Cleveland Metroparks Zoo
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"Fish worship... is it wrong??" (Ray Troll)
-- Forwarded Message --
From: David Guterson
Subject: Chainsaws Falling on Cedars?
I've had a personal relationship with our national forests since
long before I wrote "Snow Falling on Cedars." As a college student,
I worked summers for the U.S. Forest Service burning slash in
clearcuts, piling brush, and fighting wildfires. I've seen the
wilderness at its most fearsome -- and at its most fragile. Today,
it's political cronyism between logging interests and the Bush
administration which poses the greatest threat to the survival
of the wild. From the Channel Islands in California to the Great
North Woods in Maine, this dangerous combination of greed and
political favoritism puts some of the most pristine and untamed
places in our country at risk. The Tongass National Forest
is one of these vulnerable places. The heart of the largest temperate
rainforest left on the planet, the Tongass is among the national
forest wildlands now slated for logging and development.
Alaska's Tongass is home to the world's largest concentration
of grizzly bears and bald eagles. This inspiring landscape of
misty isles and towering groves of ancient trees supports populations
of the Alexander Archipelago wolf, sustains the black bear, and
is crisscrossed by streams teeming with salmon. But the Tongass
is also coveted by the logging industry. That's why so many have
spoken up in support of protecting the Tongass and other national
The Clinton administration heard your comments and, in January
2001, issued a landmark ban on roadbuilding and industrial logging
in undeveloped roadless areas of our national forests. But the
Roadless Rule, years in the making, has been waylaid by President
Bush. His administration delayed implementing the rule, then
refused to defend it in court. Now, despite more than 600 public
hearings on the issue and a record-breaking 1.6 million public
comments -- over 95 percent of which were in strong support of
wilderness protection -- Bush has started a new 60-day public
comment period, hoping that the same public support won't materialize
a second time. (Prove him wrong at http://www.SaveBioGems.org/Tongass.)
Never mind that one half of our national forest system has already
been developed by commercial interests.
Never mind that there are already 378,000 miles of access roads
carved into our national forests, more than eight times the length
of the U.S. Interstate system.
Never mind that Attorney General Ashcroft assured the Senate
before his confirmation that he'd defend the Roadless Rule. Since
he's been confirmed, he's done nothing to oppose lawsuits brought
by industry and others hostile to this historic decision.
Never mind that Americans have resolutely voiced their support
for protecting the Tongass in overwhelming numbers. We don't
want to see the timber industry destroy our natural wonders.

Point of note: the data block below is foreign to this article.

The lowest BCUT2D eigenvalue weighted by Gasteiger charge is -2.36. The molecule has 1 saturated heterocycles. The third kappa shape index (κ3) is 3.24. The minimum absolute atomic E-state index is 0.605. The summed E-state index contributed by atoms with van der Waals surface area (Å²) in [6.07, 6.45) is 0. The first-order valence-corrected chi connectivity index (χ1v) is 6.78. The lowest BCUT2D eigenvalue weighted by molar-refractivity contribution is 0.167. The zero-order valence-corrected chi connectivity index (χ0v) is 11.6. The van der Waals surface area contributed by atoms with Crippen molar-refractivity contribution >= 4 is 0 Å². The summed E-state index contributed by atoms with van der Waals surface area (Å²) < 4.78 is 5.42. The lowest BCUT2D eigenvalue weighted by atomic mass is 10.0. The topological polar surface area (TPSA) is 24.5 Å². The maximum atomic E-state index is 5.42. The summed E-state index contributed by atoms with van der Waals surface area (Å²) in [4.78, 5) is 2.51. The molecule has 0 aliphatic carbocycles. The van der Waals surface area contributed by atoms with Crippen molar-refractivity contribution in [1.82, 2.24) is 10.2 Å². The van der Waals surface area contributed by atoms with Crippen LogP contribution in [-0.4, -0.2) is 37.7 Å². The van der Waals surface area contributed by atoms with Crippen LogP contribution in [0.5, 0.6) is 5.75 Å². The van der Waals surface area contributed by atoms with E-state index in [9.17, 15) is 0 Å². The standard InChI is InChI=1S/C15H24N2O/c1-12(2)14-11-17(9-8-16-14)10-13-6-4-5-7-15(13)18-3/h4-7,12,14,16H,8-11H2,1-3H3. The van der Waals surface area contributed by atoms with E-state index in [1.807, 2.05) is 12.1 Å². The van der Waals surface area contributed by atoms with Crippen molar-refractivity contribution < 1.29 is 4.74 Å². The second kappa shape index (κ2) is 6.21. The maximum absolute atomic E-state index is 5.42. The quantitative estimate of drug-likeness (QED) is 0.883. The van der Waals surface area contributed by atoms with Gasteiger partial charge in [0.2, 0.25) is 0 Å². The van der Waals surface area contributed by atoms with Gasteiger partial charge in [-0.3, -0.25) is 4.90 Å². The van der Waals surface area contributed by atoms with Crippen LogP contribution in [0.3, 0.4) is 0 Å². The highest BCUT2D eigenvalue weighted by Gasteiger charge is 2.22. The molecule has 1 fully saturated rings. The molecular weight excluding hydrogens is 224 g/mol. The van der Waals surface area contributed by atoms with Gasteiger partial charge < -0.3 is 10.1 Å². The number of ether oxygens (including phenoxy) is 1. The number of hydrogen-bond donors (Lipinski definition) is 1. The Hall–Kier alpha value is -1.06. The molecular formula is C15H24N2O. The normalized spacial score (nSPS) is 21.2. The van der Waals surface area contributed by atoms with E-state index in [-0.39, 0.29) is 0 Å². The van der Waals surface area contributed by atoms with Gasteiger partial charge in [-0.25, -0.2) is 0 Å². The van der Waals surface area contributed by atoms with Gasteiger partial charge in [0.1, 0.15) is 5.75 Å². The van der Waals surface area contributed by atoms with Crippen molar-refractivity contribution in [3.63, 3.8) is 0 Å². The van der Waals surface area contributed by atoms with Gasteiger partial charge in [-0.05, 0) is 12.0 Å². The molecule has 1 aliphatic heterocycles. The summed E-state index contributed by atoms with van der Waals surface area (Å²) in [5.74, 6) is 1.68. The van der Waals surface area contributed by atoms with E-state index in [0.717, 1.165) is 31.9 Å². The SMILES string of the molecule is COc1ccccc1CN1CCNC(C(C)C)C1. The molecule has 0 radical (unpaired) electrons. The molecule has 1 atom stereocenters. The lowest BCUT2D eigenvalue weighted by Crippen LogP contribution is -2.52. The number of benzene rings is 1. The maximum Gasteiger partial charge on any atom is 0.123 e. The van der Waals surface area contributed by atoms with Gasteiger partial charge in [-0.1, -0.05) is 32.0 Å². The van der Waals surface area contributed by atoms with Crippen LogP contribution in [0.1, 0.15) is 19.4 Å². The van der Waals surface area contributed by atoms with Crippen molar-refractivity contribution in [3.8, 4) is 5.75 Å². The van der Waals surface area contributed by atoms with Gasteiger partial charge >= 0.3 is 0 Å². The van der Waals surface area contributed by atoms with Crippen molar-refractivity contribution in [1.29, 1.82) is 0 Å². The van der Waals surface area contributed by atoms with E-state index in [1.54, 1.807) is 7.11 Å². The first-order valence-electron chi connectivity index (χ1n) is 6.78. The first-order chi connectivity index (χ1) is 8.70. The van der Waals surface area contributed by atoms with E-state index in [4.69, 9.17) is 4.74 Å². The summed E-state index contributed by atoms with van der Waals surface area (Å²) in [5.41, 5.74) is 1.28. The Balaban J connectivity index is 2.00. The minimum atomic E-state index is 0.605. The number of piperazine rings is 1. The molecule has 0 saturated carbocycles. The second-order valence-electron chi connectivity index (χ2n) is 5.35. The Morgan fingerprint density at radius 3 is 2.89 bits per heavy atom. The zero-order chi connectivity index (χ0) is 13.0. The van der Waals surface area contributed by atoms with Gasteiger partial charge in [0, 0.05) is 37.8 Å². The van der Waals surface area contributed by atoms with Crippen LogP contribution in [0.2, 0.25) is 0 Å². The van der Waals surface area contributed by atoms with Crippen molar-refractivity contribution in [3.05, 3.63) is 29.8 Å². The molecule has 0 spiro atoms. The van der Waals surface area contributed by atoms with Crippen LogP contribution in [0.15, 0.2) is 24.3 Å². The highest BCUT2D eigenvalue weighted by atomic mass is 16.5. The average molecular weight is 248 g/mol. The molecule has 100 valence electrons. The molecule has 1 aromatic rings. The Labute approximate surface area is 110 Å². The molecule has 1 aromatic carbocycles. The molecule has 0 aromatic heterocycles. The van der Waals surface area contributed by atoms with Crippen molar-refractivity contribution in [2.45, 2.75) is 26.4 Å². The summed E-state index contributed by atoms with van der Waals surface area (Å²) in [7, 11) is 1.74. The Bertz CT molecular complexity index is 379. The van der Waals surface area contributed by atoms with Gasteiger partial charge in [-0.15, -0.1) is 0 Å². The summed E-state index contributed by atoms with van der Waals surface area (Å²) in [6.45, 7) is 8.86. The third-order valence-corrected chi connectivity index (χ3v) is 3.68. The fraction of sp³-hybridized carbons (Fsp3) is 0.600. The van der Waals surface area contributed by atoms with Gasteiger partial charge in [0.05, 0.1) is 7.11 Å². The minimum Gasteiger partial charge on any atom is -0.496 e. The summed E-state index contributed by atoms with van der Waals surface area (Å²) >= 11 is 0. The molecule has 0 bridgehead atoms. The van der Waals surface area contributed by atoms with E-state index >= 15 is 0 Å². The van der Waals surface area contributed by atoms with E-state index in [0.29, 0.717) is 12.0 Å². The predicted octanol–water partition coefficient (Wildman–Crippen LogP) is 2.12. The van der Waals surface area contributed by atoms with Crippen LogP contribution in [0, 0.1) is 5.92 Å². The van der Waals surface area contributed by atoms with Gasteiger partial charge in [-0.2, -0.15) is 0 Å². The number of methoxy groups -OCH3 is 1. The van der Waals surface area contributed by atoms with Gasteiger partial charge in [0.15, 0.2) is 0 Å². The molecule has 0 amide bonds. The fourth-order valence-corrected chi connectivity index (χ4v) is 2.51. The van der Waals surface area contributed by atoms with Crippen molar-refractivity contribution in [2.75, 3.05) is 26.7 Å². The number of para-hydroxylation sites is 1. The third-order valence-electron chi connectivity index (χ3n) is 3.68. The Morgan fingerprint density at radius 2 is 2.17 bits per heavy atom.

And we sure don't want to be dragged back to square one on this
issue. But here we are.
Bush has decided to ignore these facts -- and your comments.
With this 60-day window for additional "public" comment, Bush
has waged a bet. He's betting you won't find out that the Tongass
is once again on the chopping block. He's counting on running
out these 60 days without letting you know that the clock is ticking.
But you can bet your national forests that insider logging interests
know when and where to put in their two cents.
I urge you to join me in this fight for the Tongass National
Forest. It only takes a minute or so to make your voice heard.
Visit http://www.SaveBioGems.org/Tongass and, with a click of
the mouse, you can send an email directly to the Forest Service,
or alert a friend to this environmental and ethical crisis. While
you're there, you can take action to protect other wild places
like Greater Yellowstone, the Everglades, and Utah's Redrock Wilderness
now threatened by the Bush administration.
Right, you might be saying to yourself, "Logging companies greased
political coffers with enough money to convince the White House
to attack our Roadless Rule. What's one email going to do?"
A lot. Activism on the Web has emerged as one of the most potent
grassroots tools we have to speak truth to power. NRDC web activists
helped persuade President Clinton to create the Giant Sequoia
National Monument. In Belize, your e-activism helped compel Duke
Energy to drop out of a planned dam that would flood the Macal
River Valley. In Chile, it was the power of a mouse that helped
block Boise-Cascade's plans to build the largest wood-chip mill
in Latin America. Click.
I hope you'll take a minute to visit http://www.SaveBioGems.org/Tongass.
The comment period ends September 10th. Tell our leaders in
Washington that the Tongass National Forest -- and your vote --
is worth more than any campaign contribution.
. . .
BioGems: Saving Endangered Wild Places
A project of the Natural Resources Defense Council
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